A roundup of today’s big stories in hyperlocal publishing, marketing, commerce, and technology…
Increased Facebook Ad Prices Drive Revenue Growth (AdExchanger)
Facebook might be weathering more headwinds than you can shake a stick at right now, but that didn’t stop it from posting gangbuster earnings on Wednesday. TechCrunch: Facebook warns GDPR could flatten or reduce European growth.
Sprinklr Launches AI Solution to Help Brands Manage Customer Experiences at Scale (Street Fight)
Dubbed Sprinklr Intuition, Sprinklr’s AI tool can process an average of 700 million messages per day across social channels, and it becomes smarter with each customer interaction.
Gartner Expects the AI Business Market to Grow 70% This Year (AdWeek)
While it seems like everybody and their cyborg seems to be thinking about artificial intelligence, a report seems to show there is real business value in the AI market.
Top Experts Hold Conclave in Major Effort to Save Local News Industry (Street Fight)
“The news industry now has to be very much focused on understanding users and delivering to them a very powerful, useful experience so they will be happy to pay for it,” says veteran journalist Bill Densmore.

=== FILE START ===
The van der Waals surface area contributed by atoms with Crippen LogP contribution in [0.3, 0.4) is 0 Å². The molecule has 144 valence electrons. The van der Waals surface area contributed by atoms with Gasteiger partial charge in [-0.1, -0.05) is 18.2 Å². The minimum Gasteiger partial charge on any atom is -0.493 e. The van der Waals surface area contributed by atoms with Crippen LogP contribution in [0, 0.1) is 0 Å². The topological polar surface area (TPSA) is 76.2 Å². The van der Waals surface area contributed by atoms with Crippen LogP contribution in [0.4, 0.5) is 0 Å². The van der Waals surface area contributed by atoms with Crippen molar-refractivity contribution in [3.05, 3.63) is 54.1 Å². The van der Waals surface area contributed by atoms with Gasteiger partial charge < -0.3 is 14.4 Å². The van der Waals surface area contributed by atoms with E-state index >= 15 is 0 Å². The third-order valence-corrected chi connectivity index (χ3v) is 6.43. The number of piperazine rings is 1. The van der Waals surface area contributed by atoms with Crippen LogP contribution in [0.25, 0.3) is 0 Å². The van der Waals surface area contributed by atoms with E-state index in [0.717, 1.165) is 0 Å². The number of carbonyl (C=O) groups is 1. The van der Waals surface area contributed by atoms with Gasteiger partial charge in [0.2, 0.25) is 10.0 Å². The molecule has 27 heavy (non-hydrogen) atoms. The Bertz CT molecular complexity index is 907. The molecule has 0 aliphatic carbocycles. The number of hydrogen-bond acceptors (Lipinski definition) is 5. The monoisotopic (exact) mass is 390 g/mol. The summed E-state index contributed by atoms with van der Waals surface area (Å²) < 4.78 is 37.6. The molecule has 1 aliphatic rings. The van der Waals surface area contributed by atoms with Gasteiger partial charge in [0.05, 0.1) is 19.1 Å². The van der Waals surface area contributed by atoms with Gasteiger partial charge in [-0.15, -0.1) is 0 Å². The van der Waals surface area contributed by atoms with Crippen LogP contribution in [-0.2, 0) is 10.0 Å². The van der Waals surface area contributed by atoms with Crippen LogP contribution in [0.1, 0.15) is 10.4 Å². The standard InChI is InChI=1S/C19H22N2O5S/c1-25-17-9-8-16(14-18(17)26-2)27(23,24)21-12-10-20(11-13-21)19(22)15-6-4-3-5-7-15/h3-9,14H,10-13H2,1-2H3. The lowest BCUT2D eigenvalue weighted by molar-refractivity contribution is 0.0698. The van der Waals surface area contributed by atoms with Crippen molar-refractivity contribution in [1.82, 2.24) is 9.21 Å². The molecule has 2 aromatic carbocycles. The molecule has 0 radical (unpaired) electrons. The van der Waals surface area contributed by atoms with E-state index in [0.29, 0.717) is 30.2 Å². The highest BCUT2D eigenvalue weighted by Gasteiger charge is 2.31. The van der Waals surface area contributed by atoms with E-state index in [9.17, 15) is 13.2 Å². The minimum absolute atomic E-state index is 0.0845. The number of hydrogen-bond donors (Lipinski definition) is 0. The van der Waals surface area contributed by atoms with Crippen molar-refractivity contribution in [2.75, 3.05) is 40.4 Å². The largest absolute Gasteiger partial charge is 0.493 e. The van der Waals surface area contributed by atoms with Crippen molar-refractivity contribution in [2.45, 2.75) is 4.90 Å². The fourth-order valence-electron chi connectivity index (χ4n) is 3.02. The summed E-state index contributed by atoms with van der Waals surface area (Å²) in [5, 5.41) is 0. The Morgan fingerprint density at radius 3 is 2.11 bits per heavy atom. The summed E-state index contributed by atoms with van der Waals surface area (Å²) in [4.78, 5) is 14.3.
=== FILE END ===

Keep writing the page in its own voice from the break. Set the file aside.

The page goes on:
Advertisers, Agencies Agree Transparency in Ad Buying Is A Problem, But Disagree on the Blame (Digiday)
The blame game between advertisers and agencies is stalling the former’s efforts to uncover what happens to money spent on programmatic ads.
Snap Debuts Spectacles 2, And They’re Better Than the Originals in Nearly Every Way (Mashable)
Karissa Bell: The design is slimmer and looks more like regular sunglasses, the video quality is better, they’re waterproof, and they can finally snap still photos in addition to 10-second video clips.
With In-Car Delivery, Amazon Tests How Much Privacy People Will Sacrifice for Convenience (LA Times)
At a time of heightened concern about user privacy, one of the world’s biggest technology companies is seeking access to one of users’ most private places: the trunks of their cars.
Mic’s Top Business Exec Departs After a Year on the Job (Recode)
Jonathan Carson, who joined the millennial-focused startup a year ago as its president, is transitioning out of the company over the next few months, said Mic CEO Chris Altchek, who described the move as a mutual decision.